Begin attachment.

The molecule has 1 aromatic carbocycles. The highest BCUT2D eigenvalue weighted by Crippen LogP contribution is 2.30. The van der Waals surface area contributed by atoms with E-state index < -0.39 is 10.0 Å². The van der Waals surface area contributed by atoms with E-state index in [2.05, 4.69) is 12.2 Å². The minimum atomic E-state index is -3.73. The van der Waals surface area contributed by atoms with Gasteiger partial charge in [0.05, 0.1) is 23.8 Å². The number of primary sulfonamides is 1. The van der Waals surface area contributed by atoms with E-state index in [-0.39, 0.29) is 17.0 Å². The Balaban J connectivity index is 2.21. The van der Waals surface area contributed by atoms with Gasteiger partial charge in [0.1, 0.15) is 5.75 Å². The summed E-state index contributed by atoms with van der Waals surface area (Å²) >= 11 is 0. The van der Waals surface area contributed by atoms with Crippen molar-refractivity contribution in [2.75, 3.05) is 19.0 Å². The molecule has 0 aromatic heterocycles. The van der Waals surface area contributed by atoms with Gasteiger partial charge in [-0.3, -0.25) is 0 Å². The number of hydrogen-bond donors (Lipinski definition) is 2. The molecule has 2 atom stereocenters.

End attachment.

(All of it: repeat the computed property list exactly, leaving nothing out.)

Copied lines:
The molecule has 1 aromatic carbocycles. The highest BCUT2D eigenvalue weighted by Crippen LogP contribution is 2.30. The van der Waals surface area contributed by atoms with E-state index < -0.39 is 10.0 Å². The van der Waals surface area contributed by atoms with E-state index in [2.05, 4.69) is 12.2 Å². The minimum atomic E-state index is -3.73. The van der Waals surface area contributed by atoms with Gasteiger partial charge in [0.05, 0.1) is 23.8 Å². The number of primary sulfonamides is 1. The van der Waals surface area contributed by atoms with E-state index in [-0.39, 0.29) is 17.0 Å². The Balaban J connectivity index is 2.21. The van der Waals surface area contributed by atoms with Gasteiger partial charge in [0.1, 0.15) is 5.75 Å². The summed E-state index contributed by atoms with van der Waals surface area (Å²) >= 11 is 0. The van der Waals surface area contributed by atoms with Crippen molar-refractivity contribution in [2.75, 3.05) is 19.0 Å². The molecule has 0 aromatic heterocycles. The van der Waals surface area contributed by atoms with Gasteiger partial charge in [-0.3, -0.25) is 0 Å². The number of hydrogen-bond donors (Lipinski definition) is 2. The molecule has 2 atom stereocenters.